2

In more than one place your code assumes that it is restricted to tuple, list, set, or dict. That's a perfectly reasonable policy decision for code like this. Given that decision, the code to check for iterability is needlessly complex. Something along these lines would do the trick: isinstance(obj, (tuple, list, set, dict)) If your goal is to count nesting ...

2

I think we could make use of recursivity, as well as dunder (double underscore) attribute. For example def is_iterable(a): if "__iter__" in a.__dir__(): print("I am an iterable ! You can do for x in a") else: print("I am not an iterable ! You can move on") >>> a_dict = {"5": 3} >&...

1

Know your standard library There's a standard function for finding one of a set of characters, and that's strcspn(). int password_check(const char *const password) { const size_t len = strlen(password); return strcspn(password, "ABCDEFGHIJKLMNOPQRSTUVWXYZ") == len || strcspn(password, "0123456789") == len || !...

2

So this is a great start for someone just starting out. I will go off on a huge tangent here, but hopefully you can take something away from how I approached improving a very minor part of your code. Player states class Player: id: int name: str = "" symbol: str = "" is_winner: bool = False Now we can build the list of ...

1

As a beginner, you have done fantastic! There is always something to improve, in your code, mainly, performance. print() Instead of priniting again and again, create a string of output, and print it in a single call. It is way faster than printing in sperate calls. Your code has doc-strings, follows pep8 and is overall very readable. You could also add ...

1

First impression: looking good. #ifndef GALLERY_H #define GALLERY_H The name is hardly unique. In real code, you need to consider that programs will include headers (possibly indirectly, several levels deep) from different unrelated libraries. Any simple name has a serious possibility of clashing. Use a UUID for this. Later: why is the #endif in the ...

2

In any event, I would avoid the inline logic at the initialization of your attributes and abstract that out to a validator funtion. There are several approaches to class attribute validations you can follow, some of which are mentioned here in other answers. This article describes several fairly well. Following the example presented by @Graipher's answer, ...

4

We start off reasonably well, defining some constants: #define DECK_SIZE 52 //to be used to randomly select each of 52 cards #define SUITS_PLUS_ONE 5 //to be used to generate any of the 4 suits #define PIPS_PLUS_ONE 14 //to be used to generate any of the 13 pips I'd argue that we shouldn't have _PLUS_ONE constants, but to simply add 1 where ...

1

Each Control does have a property called Tag. This can contain/hold any kind of information since its type is object. Assign the Title, ... ,Url values to the corresponding TextBox's Tag: private readonly TextBox[] textBoxes = new [] { titleText, ... , urlText }; public Form1() { InitializeComponent(); titleText.Tag = "Title"; ... ...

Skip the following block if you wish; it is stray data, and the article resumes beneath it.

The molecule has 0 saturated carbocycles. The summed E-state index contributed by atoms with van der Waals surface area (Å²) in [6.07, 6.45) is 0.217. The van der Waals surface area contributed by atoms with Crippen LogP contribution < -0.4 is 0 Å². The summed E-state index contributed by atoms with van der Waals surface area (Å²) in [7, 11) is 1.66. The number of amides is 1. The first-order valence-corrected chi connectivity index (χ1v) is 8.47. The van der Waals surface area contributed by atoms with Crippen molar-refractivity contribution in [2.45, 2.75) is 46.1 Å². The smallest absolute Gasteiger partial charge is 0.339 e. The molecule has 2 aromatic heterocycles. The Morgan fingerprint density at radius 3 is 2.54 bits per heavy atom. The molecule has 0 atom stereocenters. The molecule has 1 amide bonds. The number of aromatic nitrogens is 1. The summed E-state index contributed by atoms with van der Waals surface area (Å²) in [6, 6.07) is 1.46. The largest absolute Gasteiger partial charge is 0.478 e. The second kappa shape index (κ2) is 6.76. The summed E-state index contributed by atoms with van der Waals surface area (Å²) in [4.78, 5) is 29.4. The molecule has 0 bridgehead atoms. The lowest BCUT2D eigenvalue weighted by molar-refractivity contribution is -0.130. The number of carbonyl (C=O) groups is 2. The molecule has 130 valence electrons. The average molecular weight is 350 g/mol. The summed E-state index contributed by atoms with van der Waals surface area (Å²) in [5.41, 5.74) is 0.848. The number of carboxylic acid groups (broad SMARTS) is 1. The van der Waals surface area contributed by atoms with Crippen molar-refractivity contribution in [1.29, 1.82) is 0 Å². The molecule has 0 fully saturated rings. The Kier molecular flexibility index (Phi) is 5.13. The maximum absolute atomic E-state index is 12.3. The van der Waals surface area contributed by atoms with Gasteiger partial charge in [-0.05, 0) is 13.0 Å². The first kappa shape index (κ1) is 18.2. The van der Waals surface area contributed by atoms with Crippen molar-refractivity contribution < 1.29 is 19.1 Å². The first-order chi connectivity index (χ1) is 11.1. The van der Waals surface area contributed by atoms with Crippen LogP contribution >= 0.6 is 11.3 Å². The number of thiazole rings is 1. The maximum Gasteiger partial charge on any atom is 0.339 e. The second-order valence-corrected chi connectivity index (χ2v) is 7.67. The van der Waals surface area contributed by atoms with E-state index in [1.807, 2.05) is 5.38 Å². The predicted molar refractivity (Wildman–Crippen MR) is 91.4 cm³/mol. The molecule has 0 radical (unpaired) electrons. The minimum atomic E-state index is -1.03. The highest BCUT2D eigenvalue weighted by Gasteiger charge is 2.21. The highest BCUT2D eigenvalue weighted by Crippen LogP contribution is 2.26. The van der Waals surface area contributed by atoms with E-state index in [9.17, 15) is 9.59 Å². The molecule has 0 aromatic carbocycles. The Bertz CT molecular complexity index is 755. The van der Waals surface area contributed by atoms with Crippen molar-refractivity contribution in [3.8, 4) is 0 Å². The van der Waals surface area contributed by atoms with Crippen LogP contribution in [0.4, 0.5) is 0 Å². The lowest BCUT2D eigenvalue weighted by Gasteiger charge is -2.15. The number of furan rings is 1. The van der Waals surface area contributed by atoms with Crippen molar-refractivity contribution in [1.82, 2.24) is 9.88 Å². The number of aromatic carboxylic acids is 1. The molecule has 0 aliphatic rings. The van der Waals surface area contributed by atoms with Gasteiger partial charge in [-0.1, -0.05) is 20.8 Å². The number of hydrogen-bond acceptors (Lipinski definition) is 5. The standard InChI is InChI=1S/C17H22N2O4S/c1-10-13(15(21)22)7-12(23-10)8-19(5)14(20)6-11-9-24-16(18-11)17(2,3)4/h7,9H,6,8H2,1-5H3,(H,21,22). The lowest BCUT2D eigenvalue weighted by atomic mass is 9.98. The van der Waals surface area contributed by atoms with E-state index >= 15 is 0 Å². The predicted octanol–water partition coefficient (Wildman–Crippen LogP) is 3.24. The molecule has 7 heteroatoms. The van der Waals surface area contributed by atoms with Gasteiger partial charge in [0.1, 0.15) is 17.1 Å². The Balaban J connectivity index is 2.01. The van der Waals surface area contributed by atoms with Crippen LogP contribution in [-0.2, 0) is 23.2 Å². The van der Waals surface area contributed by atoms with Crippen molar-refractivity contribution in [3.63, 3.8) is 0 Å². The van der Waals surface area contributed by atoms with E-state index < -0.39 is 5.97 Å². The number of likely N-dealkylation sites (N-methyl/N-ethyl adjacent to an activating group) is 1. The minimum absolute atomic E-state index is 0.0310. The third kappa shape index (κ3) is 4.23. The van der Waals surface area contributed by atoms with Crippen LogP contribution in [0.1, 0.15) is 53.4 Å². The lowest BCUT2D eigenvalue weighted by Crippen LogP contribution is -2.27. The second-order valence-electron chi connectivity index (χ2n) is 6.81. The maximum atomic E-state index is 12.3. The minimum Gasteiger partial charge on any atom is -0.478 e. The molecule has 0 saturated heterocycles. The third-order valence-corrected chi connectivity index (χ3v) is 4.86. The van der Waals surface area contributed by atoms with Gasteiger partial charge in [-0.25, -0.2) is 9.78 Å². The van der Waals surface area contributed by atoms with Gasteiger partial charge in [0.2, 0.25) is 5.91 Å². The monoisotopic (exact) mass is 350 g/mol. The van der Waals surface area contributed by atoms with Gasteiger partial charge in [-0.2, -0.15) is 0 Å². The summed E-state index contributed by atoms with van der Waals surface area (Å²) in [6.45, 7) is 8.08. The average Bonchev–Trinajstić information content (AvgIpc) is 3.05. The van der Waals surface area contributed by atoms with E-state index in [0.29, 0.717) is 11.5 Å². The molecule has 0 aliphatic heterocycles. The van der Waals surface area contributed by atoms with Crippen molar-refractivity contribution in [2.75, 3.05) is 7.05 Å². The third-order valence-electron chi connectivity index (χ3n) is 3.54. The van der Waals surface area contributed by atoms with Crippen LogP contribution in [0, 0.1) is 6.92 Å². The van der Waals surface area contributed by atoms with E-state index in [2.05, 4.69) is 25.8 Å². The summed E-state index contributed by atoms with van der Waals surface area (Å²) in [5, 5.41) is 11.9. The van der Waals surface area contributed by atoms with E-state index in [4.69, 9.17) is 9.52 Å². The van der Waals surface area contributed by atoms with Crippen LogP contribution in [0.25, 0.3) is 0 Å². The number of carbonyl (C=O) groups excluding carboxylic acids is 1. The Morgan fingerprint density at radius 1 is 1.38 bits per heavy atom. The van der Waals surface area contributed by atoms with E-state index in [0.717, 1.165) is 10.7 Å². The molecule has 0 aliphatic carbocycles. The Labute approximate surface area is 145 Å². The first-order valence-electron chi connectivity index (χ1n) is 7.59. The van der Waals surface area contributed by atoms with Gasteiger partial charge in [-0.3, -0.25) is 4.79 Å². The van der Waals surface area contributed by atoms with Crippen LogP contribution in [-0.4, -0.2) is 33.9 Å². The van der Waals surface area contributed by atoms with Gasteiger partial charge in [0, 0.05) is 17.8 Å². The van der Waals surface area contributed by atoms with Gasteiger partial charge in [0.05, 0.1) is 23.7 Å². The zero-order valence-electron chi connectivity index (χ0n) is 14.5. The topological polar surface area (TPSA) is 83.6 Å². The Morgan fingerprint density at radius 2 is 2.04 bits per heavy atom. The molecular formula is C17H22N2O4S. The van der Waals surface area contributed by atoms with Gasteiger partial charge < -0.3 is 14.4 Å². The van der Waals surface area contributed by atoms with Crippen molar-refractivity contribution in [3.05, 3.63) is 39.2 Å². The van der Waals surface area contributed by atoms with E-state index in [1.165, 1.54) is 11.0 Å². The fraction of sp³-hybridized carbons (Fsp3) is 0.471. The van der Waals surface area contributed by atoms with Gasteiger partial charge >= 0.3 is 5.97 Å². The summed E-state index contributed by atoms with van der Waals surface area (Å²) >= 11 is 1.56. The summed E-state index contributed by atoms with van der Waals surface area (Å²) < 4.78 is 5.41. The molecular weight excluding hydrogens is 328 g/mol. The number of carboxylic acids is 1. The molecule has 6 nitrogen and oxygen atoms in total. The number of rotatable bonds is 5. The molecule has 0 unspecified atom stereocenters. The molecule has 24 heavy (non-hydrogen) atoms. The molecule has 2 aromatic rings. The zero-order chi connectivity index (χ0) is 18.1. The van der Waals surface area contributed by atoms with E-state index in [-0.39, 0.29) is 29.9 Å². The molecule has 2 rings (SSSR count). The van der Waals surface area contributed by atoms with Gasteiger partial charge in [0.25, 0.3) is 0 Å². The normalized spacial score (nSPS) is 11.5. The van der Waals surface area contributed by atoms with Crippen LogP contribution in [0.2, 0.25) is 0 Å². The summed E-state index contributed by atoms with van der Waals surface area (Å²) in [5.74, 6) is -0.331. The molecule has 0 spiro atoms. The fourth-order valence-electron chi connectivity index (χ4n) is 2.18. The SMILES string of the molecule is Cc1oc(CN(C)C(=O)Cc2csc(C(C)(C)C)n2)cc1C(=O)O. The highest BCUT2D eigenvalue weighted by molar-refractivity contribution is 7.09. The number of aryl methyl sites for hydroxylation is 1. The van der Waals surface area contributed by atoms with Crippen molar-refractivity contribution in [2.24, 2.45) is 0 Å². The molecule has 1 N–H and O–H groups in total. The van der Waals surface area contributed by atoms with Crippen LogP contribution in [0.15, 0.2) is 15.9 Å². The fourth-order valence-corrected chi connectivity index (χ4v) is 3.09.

1

you can use Dictionary to store the TextBoxs and their representive name, then just iterate over them, something like this : private bool ValidInput() { Dictionary<string, TextBox> textBoxes = new Dictionary<string, TextBox> { { "Title", titleText }, { "Artist", artistText }, { "Genre",...

2

Addressing the print formatting part of your question, base R's sprintf function handles all the formatting you're looking for and a lot more besides. sprintf takes exactly one format string - which includes both your text and the placeholders for your variable data, including formatting instructions like numbers of decimal places and the variables. Its ...

5

Consider double Rather than int and float objects, consider double. Printing floating point Use "%e" or "%g" to see more information. "%f" prints many large values with dozens of uninformative digits. "%f" prints small values as 0.000000. Using "%f" takes the float out of floating point. // suggestions ...

0

Result Thank you all for your answers. :) I think I've come to a really satisfactory result to me. I've learned a lot. In this stadium I think I'm done with this program unless there's some bug I don't know about (may be, if I know myself). Rewrote the original program to making it a running script instead of reading the result from stdin. Used struct to ...

4

You should know that double is the normal floating-point type, and float is half sized and should only be used where you really need to save the space. Your program is mostly dealing with reading input, which is not the problem you came to solve! A real utility program would take command line arguments, not prompt the user to type things. That is, you ...

6

set_number_from_stdin has several bugs: if fgets fails, you assign the uninitialised variable final_number to *num. That’s undefined behaviour. In practice a compiler might assume that UB never happens, and it might thus for instance remove the break statement entirely. You need to handle the input error. Since your current function has no way of signalling ...

10

Overall clear and readable. Some remarks: atoi is one of those standard library functions that should never be used. It is 100% equivalent to strtol family of functions, except that the latter have error handling and support for other number bases than decimal. Since you are using this function on user input which has not been sanitized, you should not use ...

2

Big task OP's goal of "trying to write a generic dynamic array which is type safe." is admirable, but not a good task for someone new to C. I recommend to start with a write a generic dynamic array for void *. Later, research _Generic. Not so generic Approach relies on types not having spaces. Try struct DynArray(long long) llArr; Stand-alone ...